Bartley & Company Art is delighted to welcome three new artists to show alongside our senior and celebrated artist Lonnie Hutchinson in Taumauri.

All four artists share an interest in whakapapa as a primary means of making sense of the world and their connection to self, others and the wider environment.

Whakapapa accounts for the way in which the earth, sky, oceans, rivers, elements, minerals, plants, animals and all people have been created. All things are linked through whakapapa, as well as having their individual place in the world. Ultimately, it is whakapapa that connects people to each other, to their ancestors, to the land, to the oceans and the universe. Lonnie Hutchinson

The word taumauri, meaning calmness and deliberation, captures the intentions of these artist which are political and poetic. They employ the language of contemporary art, abstraction and the metaphorical meaning of pattern and form to generate reflections on, and assertions of, non-western world views world that speak to and affirm their own cultures and experience.

Lonnie Hutchinson (Samoan, Māori (Ngāi Tahu, Ngāti Kuri,) Scottish and English) is a much acclaimed artist whose work is inspired by indigenous histories, women’s histories and craft practice. For this exhibition, she has created three circular aluminium discs which operate as heraldic devices or clan shields to assert and celebrate all aspects of her identity and heritage and the reality of hybridity in the 21st century. These ‘shields’ blend her signature kōwhawhai and koru cut-out forms with -hand-painted symbols.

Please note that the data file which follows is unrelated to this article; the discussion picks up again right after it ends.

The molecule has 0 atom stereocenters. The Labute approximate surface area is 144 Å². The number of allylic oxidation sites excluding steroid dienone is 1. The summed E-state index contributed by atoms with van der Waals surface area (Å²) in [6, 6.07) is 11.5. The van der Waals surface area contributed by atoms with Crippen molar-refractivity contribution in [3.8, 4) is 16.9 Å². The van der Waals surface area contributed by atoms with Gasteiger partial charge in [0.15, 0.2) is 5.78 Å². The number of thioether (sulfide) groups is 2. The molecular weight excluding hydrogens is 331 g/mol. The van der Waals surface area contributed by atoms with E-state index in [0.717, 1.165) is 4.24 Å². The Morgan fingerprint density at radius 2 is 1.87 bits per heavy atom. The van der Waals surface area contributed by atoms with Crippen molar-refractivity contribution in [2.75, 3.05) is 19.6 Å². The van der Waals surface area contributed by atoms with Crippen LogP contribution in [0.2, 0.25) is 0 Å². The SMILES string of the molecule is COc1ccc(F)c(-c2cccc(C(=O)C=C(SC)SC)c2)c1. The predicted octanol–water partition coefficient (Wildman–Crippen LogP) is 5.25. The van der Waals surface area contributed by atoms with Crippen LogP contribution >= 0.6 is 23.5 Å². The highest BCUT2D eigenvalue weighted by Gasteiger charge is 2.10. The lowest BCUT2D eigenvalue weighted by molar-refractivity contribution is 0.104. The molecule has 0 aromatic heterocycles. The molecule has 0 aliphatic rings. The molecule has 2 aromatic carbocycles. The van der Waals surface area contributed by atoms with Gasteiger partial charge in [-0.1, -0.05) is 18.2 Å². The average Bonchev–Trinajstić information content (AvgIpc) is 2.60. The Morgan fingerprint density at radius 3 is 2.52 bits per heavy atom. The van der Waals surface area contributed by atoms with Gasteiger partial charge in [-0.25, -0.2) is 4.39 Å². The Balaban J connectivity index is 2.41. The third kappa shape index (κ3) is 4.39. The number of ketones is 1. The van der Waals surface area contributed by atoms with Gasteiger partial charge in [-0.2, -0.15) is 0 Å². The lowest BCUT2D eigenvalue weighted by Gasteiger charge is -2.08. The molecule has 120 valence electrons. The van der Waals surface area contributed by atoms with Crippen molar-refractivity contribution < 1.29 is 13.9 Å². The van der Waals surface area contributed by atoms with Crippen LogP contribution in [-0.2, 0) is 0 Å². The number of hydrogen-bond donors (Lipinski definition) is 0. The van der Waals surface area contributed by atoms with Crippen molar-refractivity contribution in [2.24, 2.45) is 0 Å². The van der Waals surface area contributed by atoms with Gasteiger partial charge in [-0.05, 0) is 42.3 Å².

Maioha Kara (Waikato, Ngāti Kahungunu, Te Arawa, Ngāti Porou) provided the title for this exhibition and her oval, stained birch works, with their insets of shimmering glitter, are a continuation of her interests in cyclical pattern and Mauri as life force. They offer, she says, a moment to pause, recalibrate and relocate in one’s surroundings and to acknowledge the Mauri within and around us.

Nina Oberg Humphries (Cook Islands, Pākehā), creates artworks that draw on Cook Islands culture and history to explore the maintenance and advancement of culture for successive generations living in Aotearoa and the wider diaspora. Her ‘feather gods’, referencing early pre-Christian non-human representation of gods, speak to contemporary Pacific-Aotearoa narratives and experience.

Raukura Turei (Ngāi Tai ki Tāmaki, Ngā Rauru Kitahi) uses painting as a tool to connect with her tīpuna and to evoke the strength of ngā atua wāhine, female Māori gods, to enhance mana wāhine. The paintings in this show reflect on her journey back to her Tūrangwaewae on the shores of Tīkapa Moana/the Hauraki Gulf and “the ocean’s ability to strip away generational trauma”. Her distinctive deeply textured surfaces are made with materials she has gathered from whenua connected to her own whakapapa, predominantly aumoana/blue clay and onepū/black ironsands.


  • Lonnie Hutchinson
  • Maioha Kara
  • Nina Oberg Humphries
  • Raukura Turei


  • Thu 08 Sep


  • 5:30 pm — 7:30 pm


  • Level 2/22 Garrett Street
  • Te Aro
  • Te Whanganui-a-Tara, Wellington 6011